Heat saps Australian workers' productivity, study says

May 4, 2015
The sun scorches the already cracked earth on a farm in Walgett, 650 kilometres (400 miles) northwest of Sydney, on February 11,
The sun scorches the already cracked earth on a farm in Walgett, 650 kilometres (400 miles) northwest of Sydney, on February 11, 2015

Worker productivity lost due to heat stress cost Australia some US$6.2 billion (5.6 billion euros) in 2013/14, said a study Monday that warned of worse to come as the planet warms.

Three-quarters of respondents to a questionnaire said they were affected by at the workplace over a 12-month period, according to findings published in the journal Nature Climate Change.

Seventy percent said heat had made them less productive on at least one day in the previous 12 months, and seven percent said they had been absent from work at least one day.

Based on data obtained from the representative group of 1,726 working Australians aged 18 to 65, a team of international researchers calculated the annual cost of absenteeism and impaired performance due to heat at $655 per person.

"This represents an annual economic burden of around $6.2 billion for the Australian workforce," the team wrote. "This amounts to 0.33 to 0.47 percent of Australia's GDP."

The study was done in a particularly hot period in Australian history—2013 was the warmest year on record and 2014 the third warmest.

The findings "suggest that adaptation measures to reduce heat effects should be adopted widely if severe economic impacts from labour productivity loss are to be avoided if heat waves become as frequent as predicted," wrote the authors.

Negative impacts from heat can include accidents due to concentration lapses, and lower productivity due to impaired decision-making or fatigue.

Already one of the warmest continents, Australia is particularly at risk of more frequent as a result of global warming.

It is also one of the world's top per capita emitters of planet-warming greenhouse gases.

The world's nations are negotiating a global pact to limit carbon emissions from fossil fuel burning. The agreement is meant to be sealed at a global summit in Paris in December, and take effect from 2020.

Explore further: Climate detectives reveal handprint of human caused climate change in Australia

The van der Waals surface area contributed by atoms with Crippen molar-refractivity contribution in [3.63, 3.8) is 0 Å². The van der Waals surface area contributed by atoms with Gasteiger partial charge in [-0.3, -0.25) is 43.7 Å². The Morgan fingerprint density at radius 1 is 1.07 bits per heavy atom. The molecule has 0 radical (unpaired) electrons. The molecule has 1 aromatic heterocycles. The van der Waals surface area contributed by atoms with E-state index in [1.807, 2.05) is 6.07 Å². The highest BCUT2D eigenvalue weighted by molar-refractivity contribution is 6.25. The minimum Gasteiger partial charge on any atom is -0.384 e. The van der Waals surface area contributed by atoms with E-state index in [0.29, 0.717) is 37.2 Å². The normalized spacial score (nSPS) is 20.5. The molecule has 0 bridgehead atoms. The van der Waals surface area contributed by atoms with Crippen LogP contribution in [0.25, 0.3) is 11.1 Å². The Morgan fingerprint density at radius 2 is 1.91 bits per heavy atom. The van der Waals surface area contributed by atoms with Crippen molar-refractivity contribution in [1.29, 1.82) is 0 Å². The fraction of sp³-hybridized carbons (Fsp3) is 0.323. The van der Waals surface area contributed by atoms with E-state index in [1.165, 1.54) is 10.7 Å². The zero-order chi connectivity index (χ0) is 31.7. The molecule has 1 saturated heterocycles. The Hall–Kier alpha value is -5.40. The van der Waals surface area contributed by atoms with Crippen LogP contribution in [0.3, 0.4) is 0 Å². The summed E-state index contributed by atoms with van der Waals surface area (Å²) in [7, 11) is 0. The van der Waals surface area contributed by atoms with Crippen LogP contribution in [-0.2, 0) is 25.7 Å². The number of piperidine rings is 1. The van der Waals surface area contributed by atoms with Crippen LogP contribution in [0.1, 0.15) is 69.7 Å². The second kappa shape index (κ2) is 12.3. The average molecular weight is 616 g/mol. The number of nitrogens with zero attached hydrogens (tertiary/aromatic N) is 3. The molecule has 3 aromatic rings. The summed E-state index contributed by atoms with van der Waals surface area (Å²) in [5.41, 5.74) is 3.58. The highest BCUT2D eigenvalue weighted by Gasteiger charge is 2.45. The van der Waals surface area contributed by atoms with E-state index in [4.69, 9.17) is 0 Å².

More information: Nature Climate Change, DOI: 10.1038/nclimate2623

Related Stories

UN says 2013 extreme events due to warming Earth (Update)

March 24, 2014

The head of the U.N. weather agency said Monday that recent extreme weather patterns are "consistent" with human-induced climate change, citing key events that wreaked havoc in Asia, Europe, the U.S. and Pacific region last ...

UN climate chief tempers expectations on Paris deal

February 5, 2015

(AP)—Tempering expectations on a global climate deal in Paris this year, the U.N.'s top climate diplomat on Thursday warned against assuming the pact will suffice to prevent dangerous levels of warming.

New index measures the magnitude of heat waves

November 5, 2014

JRC scientists have developed a new index to measure the magnitude of heat waves, in cooperation with colleagues from five research organisations. According to the index projections, under the worst climate scenario of temperature ...

Recommended for you

Top nitrogen researchers imagine world beyond fossil fuels

May 25, 2018

Freeways choked with traffic, supermarkets laden with fertilizer-grown stock from distance fields and virtually everything we touch derived from petroleum-based plastics. It's hard to imagine life beyond our fossil-fueled ...

Climate change may lead to bigger atmospheric rivers

May 25, 2018

A new NASA-led study shows that climate change is likely to intensify extreme weather events known as atmospheric rivers across most of the globe by the end of this century, while slightly reducing their number.

0 comments

Please sign in to add a comment. Registration is free, and takes less than a minute. Read more

Click here to reset your password.
Sign in to get notified via email when new comments are made.